By Ruchi Jhonsa, Ph.D.
It is the year 1918. A wave of infection is spreading across the world that is killing millions of people daily. With no clue about the infectious agent and its mode of spread, control efforts worldwide are limited to non-pharmaceutical interventions such as isolation, quarantine, use of disinfectants, and social distancing. Finally, when the pandemic came to a stop, 500 million people were infected, and 50 million were dead. Fast forward to 2020, the coronavirus pandemic has created similar havoc in the world today. Around 45 million are infected, and 2 million are dead worldwide. However, these numbers are much smaller than the 1918 pandemic, thanks to efforts made by current science and technology.
Role of Artificial Intelligence
While pharmaceutical interventions are playing a big part in controlling the infection, technology is also doing its bit. From chronic diseases and cancer to coronavirus risk assessment, there are endless opportunities where technology is helping. One technology that is gaining momentum is Artificial intelligence (AI). AI offers many advantages over traditional analytics and clinical decision-making techniques due to its precise and accurate algorithms trained on human data.
An interesting way in which AI is helping in the current pandemic is by identifying asymptomatic coronavirus patients who exhibit no physical symptoms of the disease. This population is the riskiest as they spread the virus without knowing. A team of scientists from MIT has decoded a way of identifying this patient population by using the sound of their forced cough. According to the team, “people who are asymptomatic may differ from healthy individuals in the way they cough. These differences are not decipherable to the human ear. But it turns out they can be picked by artificial intelligence.”
The model can help potential COVID-19 patients with and without symptoms determine whether they have the infection or not. For increasing its reach, the developers of the model are planning to incorporate it into a user-friendly application, which upon FDA approval can be used on a large scale as a prescreening, non-invasive tool. The test is not a confirmation of the COVID-19 infection but would inform the user about possible infection. The confirmation can then be made at a clinic with a formal test. This research was published on 29th September in the IEEE Journal of Engineering in Medicine and Biology and was done in collaboration with Takeda Pharmaceuticals.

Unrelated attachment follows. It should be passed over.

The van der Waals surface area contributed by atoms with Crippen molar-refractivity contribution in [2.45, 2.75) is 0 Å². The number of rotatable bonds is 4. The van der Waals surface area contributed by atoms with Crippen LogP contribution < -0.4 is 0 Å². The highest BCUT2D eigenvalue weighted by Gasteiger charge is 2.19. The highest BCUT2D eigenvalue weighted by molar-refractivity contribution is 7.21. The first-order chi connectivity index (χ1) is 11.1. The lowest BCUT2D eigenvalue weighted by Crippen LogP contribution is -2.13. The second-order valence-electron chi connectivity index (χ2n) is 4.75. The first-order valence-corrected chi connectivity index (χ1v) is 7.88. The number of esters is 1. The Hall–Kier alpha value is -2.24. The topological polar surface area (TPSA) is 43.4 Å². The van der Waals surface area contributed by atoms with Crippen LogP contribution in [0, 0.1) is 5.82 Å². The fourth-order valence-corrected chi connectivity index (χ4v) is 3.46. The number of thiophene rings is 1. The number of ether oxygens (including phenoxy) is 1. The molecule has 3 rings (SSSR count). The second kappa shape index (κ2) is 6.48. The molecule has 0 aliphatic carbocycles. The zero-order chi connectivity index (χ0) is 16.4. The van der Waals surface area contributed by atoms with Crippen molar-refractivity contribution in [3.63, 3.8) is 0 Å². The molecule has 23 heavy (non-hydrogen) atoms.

Behind the Scenes
The idea of developing a model that could detect COVID-19 infection using cough was actually based on another study from the group where they trained algorithms to diagnose a condition such as Alzheimer’s accurately.
Alzheimer’s disease is a condition that is not only associated with memory loss but also weakens the vocal cord owing to the disease-associated neuromuscular degeneration. The model developed by the group detects Alzheimer’s by combining three different models that are trained to detect either the changes in vocal cord strength or emotional states or lung and respiratory performance. The changes in vocal cord were determined by training ResNet50 neural network on sounds coming from audiobook with more than 1000 hours of speech to pick out the words “them” from other words like “the” and “then.”